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United States: Of Ports and Patriotism

Of Ports and Patriotism With the decision of Sheikh Mohammed bin Rashid al Makhtoum, the emir of Dubai, to transfer the leases of six US container terminals, now owned by the state company Dubai Ports World, to an American firm, the political maelstrom gathering around the Bush administration has for now dissipated. DP World would have taken over, in effect, the operation of some of the US

UNITED STATES

Of Ports and Patriotism

W
ith the decision of Sheikh Mohammed bin Rashid al Makhtoum, the emir of Dubai, to transfer the leases of six US container terminals, now owned by the state company Dubai Ports World, to an American firm, the political maelstrom gathering around the Bush administration has for now dissipated. DP World would have taken over, in effect, the operation of some of the US’ busiest ports when it acquired the British-owned Peninsular and Oriental Steam Navigation for $ 6.85 billion. This is not the first takeover by a foreign company (of “suspect” nationality) that has faced opposition in the US:

Economic and Political Weekly March 18, 2006

a Chinese state company, CNOOC dropped its aggressive bid to acquire Unocal in July of last year for the same reason. The company was finally sold to Chevron. Similar misgivings about the reliability of foreign suppliers bedevil acquisitions between member states of the EU as well. France passed, last year, a statute that would prevent foreign takeovers in 11 sectors that it deems of strategic value. Spain hurriedly passed a law allowing regulators to veto foreign takeovers of strategic utilities when it became clear that a German company, E.On, had bested a hostile offer made by the domestic contender, Gas Natural, for Spanish power company Endesa. The implementation of the EU takeover code, on the drawing board for 14 years, has also run into rough weather with some member-states refusing to apply key provisions that would make it harder for companies to fend off hostile bids.

The opposition in Luxembourg to Mittal Steel’s hostile bid for the world’s second largest steel maker Arcelor, found a mention in prime minister Manmohan Singh’s talks with French president Jacques Chirac recently in New Delhi. It might be self-evident then to state that nationalism is intricately wound up with the economic sphere. The latter is inscribed not only with the collective aspirations of a people – in India this takes the form of a self-congratulatory discourse of “arrival” – but also becomes the terrain where the theatre of nation is itself conducted, and where both ideological and political battles are fought. At the same time, the repeated incursions of business interests tend to collide with and destabilise that very “national space”. Foreign takeovers then, especially of industries considered to be of national or public importance, tend to rouse fierce passions and often lend themselves to some impressive political acrobats in the host countries. Whether the concerns are justified or not – and there can be consequences when the outcomes materially affect people – the debates around the issue are carried out in a rarefied atmosphere that often has little to do with reality. The opposition in the present US case goes beyond what could be termed loosely as “economic nationalism”, and seems rooted in the popular mistrust of Arabs, and countries, who are perceived to be involved in terrorist activities and networks inimical to America’s interests. Implicit also is the categorisation of Arabs into one monolithic (and prejudicial) category, with little regard for the specificity of politics or history.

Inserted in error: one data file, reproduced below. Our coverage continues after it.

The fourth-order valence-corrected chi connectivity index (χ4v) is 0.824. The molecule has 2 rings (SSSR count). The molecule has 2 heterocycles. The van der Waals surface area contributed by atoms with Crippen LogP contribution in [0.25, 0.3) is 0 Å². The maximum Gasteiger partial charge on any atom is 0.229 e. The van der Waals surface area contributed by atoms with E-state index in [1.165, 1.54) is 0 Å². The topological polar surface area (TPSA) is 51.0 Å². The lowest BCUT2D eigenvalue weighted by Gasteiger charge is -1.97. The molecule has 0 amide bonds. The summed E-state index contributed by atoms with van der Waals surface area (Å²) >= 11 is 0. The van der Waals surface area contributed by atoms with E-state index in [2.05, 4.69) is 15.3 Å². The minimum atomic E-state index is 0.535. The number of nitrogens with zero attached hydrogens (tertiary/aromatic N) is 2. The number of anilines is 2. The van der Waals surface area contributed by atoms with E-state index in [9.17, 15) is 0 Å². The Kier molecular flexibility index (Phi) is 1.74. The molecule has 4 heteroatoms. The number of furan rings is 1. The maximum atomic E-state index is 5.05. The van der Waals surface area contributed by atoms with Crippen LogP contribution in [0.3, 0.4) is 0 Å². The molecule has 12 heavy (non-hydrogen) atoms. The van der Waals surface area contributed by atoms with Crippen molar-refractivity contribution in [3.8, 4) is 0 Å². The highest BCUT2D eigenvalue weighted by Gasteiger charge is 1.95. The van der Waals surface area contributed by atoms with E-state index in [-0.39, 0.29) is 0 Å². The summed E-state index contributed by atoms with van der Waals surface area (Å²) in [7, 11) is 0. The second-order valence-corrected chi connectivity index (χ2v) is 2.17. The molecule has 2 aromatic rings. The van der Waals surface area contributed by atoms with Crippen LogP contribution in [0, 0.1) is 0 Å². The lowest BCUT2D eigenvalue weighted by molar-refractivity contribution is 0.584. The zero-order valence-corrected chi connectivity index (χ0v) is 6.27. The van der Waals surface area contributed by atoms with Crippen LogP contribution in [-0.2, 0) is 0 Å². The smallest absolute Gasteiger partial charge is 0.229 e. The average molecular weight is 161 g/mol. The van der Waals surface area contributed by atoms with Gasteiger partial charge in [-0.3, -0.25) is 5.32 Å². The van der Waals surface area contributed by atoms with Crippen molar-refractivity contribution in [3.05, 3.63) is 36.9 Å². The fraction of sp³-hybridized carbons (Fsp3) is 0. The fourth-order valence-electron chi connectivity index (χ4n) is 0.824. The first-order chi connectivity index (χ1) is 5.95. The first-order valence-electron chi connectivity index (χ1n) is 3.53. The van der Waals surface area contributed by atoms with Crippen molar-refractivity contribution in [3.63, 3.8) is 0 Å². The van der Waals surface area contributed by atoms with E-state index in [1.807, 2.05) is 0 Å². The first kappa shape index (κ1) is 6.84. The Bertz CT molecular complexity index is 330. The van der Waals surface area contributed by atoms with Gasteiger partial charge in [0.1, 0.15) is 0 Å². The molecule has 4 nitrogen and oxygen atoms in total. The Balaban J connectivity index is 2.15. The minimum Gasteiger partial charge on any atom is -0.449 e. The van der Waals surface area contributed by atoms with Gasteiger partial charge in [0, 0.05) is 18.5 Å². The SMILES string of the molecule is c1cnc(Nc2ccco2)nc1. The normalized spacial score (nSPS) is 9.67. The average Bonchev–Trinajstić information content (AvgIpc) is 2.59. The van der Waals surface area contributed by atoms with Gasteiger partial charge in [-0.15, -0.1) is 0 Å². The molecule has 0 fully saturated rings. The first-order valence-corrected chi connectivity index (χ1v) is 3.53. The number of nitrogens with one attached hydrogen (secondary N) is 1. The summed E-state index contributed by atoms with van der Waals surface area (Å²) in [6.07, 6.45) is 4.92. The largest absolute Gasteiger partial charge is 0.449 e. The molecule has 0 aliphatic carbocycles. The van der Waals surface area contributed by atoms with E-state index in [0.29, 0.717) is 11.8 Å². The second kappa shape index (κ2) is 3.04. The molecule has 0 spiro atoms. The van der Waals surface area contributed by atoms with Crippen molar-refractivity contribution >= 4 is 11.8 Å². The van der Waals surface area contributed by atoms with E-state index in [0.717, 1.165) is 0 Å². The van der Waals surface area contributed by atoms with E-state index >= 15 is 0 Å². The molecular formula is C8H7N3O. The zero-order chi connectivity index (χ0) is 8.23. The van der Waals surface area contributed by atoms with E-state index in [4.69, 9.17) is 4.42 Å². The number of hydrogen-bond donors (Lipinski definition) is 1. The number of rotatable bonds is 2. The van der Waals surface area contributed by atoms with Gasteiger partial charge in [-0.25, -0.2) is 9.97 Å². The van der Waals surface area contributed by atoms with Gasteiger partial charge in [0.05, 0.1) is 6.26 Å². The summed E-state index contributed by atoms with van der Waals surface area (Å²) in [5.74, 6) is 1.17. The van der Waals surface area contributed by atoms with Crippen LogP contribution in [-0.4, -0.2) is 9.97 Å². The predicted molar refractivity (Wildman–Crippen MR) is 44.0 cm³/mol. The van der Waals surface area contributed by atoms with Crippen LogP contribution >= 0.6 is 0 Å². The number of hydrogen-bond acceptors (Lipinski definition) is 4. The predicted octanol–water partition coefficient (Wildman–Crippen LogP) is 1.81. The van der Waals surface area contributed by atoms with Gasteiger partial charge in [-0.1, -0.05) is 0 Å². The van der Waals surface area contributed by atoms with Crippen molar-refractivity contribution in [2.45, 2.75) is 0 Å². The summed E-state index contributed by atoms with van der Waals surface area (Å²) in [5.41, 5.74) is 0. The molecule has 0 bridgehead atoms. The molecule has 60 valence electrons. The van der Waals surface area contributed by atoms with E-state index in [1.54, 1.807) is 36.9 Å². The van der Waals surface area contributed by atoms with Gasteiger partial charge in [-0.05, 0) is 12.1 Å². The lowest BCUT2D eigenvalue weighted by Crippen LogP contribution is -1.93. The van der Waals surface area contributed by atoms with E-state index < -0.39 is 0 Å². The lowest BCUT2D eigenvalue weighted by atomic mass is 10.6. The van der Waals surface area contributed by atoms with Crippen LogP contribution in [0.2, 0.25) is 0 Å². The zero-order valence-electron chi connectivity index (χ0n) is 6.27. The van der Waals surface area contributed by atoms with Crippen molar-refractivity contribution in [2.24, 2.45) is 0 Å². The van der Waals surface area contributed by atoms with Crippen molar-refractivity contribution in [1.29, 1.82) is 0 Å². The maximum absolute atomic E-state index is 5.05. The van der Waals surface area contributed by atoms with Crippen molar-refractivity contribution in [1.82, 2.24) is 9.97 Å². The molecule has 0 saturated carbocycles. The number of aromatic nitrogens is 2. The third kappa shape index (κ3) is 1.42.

For the Bush administration, the controversy over DP World came at a particularly bad time – the worsening situation in Iraq, the controversy over the president’s authorisation of electronic surveillance without a warrant and failure to act decisively in Hurricane Katrina in spite of prior intelligence about possible damage. Bush’s approval ratings have fallen to an all-time low of 34 per cent since he assumed the presidency in 2001 and support for the war on terror has waned. Republican legislators, who have given the president something of free rein since he first took office, virtually rebelled against the White House in an effort to regain the political ground on “security issues” that they seemed to be ceding to the Democrats, who have vociferously opposed the deal. Concerns about the mid-term elections coming up in November have no doubt lent an urgency to the calculations. Even the threat of a presidential veto did not prevent the US Congress from voting in favour of legislation barring the port takeover, and in a face-saving exercise the emir of Dubai announced the decision to divest DP Ports of its US operations just hours before the Senate went to vote.

The port deal has, in the end, fallen victim to the same “security” plank, and the gross stereotypes about the Arab world, that Bush has been so effective in erecting. Ironically, Jebel Ali, the port run by the very same DP World in the UAE, continues to be a vital stop in conduct of the Iraq war and host to a number of “sensitive” US warships in the region.

EPW

Economic and Political Weekly March 18, 2006

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